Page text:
Task-dependent modulation of multi-dimensional human ankle stiffness

Research output: Chapter in Book/Report/Conference proceedingChapter

Abstract

While recent research on controlling an ankle joint of the lower extremity robots that mimic intact human ankle stiffness has gained much attention, this approach is still limited by the fact that modulation of human ankle stiffness is not fully understood yet. This chapter presents a series of our recent efforts to quantify two-dimensional ankle stiffness during various motor tasks including seated, standing, and walking tasks. Robotic devices capable of actuating 2 DOF (degrees-of-freedom) of the ankle, in particular, dorsiflexion-plantarflexion in the sagittal plane and inversion-eversion in the frontal plane, in combination with system identification methods, allowed us to reliably quantify two-dimensional ankle stiffness during static and dynamic tasks that involve a wide range of muscle activation patterns. Our studies have demonstrated that human ankle stiffness modulates in a task-dependent manner, but it is consistently greater in the sagittal plane than in the frontal plane. The studies have also confirmed that quantification results in one specific task cannot be directly translated to explain ankle stiffness modulation in other tasks, emphasizing the importance of quantification over various motor tasks. Ultimately, integration of findings observed from a wide range of tasks will allow us to construct a universal ankle stiffness model that better explains task-dependent modulation of multi-dimensional ankle stiffness and provides more reliable information to robotic controllers.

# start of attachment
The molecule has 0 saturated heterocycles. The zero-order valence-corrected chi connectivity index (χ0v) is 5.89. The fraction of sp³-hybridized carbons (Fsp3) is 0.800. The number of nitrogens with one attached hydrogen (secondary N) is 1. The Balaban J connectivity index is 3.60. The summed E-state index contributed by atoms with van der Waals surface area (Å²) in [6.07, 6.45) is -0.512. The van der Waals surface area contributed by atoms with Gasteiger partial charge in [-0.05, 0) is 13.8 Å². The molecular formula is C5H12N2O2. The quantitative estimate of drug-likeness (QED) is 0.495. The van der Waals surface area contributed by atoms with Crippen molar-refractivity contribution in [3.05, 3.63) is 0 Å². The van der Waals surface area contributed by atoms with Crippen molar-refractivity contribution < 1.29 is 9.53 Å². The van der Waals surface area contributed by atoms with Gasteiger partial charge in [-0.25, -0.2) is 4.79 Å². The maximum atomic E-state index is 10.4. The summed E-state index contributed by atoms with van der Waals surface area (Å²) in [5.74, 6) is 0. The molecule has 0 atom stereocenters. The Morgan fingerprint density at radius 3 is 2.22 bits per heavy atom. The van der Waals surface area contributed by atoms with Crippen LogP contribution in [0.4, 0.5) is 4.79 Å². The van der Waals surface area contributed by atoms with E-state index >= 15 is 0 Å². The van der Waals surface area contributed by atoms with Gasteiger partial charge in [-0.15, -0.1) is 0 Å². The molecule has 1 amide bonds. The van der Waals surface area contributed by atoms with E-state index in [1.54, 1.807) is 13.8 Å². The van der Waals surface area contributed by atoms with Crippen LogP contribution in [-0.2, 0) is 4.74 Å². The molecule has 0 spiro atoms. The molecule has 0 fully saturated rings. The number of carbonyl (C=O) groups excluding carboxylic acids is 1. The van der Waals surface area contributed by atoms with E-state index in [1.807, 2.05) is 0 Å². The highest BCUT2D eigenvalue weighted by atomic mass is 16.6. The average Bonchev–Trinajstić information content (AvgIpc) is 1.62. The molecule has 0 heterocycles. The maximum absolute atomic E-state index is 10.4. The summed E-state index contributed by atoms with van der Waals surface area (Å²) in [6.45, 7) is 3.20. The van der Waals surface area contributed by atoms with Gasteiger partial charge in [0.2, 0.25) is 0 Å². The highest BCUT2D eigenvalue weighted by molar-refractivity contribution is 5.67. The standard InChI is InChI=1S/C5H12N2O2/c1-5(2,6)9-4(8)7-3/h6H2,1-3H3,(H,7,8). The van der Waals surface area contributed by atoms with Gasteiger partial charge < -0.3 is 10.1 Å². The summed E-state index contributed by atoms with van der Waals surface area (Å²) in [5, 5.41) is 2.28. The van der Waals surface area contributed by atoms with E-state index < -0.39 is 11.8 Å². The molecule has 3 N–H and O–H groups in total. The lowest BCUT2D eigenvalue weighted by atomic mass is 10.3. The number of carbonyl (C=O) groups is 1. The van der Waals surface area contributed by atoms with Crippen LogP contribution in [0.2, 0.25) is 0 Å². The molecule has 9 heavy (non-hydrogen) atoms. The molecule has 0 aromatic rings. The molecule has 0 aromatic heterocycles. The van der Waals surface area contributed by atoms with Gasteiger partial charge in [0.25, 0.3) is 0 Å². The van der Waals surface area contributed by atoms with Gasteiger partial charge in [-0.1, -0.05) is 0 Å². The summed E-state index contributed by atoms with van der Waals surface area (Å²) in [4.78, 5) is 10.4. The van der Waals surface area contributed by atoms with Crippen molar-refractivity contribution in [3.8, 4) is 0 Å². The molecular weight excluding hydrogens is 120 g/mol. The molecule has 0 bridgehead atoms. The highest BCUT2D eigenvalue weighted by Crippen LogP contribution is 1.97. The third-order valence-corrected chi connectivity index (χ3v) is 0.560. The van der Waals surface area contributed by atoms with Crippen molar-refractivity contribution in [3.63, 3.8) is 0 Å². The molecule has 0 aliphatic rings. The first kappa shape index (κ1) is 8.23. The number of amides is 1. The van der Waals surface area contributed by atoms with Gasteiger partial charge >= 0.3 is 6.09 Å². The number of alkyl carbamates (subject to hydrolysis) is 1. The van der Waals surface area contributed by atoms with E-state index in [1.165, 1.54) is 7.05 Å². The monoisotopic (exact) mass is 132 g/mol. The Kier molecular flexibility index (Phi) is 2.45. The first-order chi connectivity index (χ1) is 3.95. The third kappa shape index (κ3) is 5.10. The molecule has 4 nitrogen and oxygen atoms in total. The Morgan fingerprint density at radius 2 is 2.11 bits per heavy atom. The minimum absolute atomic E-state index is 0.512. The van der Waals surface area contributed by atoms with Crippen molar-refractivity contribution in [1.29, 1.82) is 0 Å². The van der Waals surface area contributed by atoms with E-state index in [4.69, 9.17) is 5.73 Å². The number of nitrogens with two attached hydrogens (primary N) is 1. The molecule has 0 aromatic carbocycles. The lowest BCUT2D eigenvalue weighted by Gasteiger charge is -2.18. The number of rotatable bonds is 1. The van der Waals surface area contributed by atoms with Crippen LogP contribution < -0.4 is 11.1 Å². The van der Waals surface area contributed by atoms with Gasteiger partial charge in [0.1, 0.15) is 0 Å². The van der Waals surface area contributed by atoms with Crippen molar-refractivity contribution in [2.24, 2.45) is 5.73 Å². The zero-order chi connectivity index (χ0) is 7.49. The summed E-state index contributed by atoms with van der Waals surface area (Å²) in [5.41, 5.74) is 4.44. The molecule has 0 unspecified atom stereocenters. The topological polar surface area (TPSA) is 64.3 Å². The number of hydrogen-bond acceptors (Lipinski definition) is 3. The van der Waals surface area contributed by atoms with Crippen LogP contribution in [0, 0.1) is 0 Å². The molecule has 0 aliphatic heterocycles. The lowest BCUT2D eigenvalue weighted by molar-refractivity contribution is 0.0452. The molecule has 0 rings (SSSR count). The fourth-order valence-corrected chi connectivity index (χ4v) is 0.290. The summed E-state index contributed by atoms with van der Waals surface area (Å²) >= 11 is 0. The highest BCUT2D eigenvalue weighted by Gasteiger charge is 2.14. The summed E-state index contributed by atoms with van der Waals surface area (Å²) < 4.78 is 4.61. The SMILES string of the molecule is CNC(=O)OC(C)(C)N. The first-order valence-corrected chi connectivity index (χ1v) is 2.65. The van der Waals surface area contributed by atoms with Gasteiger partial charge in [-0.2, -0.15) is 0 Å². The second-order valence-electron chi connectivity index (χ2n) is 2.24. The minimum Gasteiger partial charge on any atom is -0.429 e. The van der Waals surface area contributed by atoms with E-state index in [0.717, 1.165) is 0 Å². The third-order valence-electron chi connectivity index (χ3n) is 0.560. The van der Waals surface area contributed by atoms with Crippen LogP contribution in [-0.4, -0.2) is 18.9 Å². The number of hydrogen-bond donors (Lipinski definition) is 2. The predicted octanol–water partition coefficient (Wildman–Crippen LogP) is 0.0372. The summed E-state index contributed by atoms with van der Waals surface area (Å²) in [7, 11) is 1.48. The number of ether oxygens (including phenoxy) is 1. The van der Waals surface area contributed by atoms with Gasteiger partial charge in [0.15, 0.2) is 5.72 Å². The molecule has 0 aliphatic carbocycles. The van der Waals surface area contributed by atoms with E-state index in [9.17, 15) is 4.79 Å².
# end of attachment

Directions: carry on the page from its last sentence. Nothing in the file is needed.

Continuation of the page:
Original languageEnglish (US)
Title of host publicationPowered Prostheses
Subtitle of host publicationDesign, Control, and Clinical Applications
PublisherElsevier
Pages41-56
Number of pages16
ISBN (Electronic)9780128174500
DOIs
StatePublished - Jan 1 2020

Keywords

  • Ankle impedance
  • Ankle joint stiffness
  • Ankle stiffness
  • Ankle-foot orthoses
  • Human ankle stiffness
  • Lower limb exoskeleton
  • Prostheses

ASJC Scopus subject areas

  • Engineering(all)

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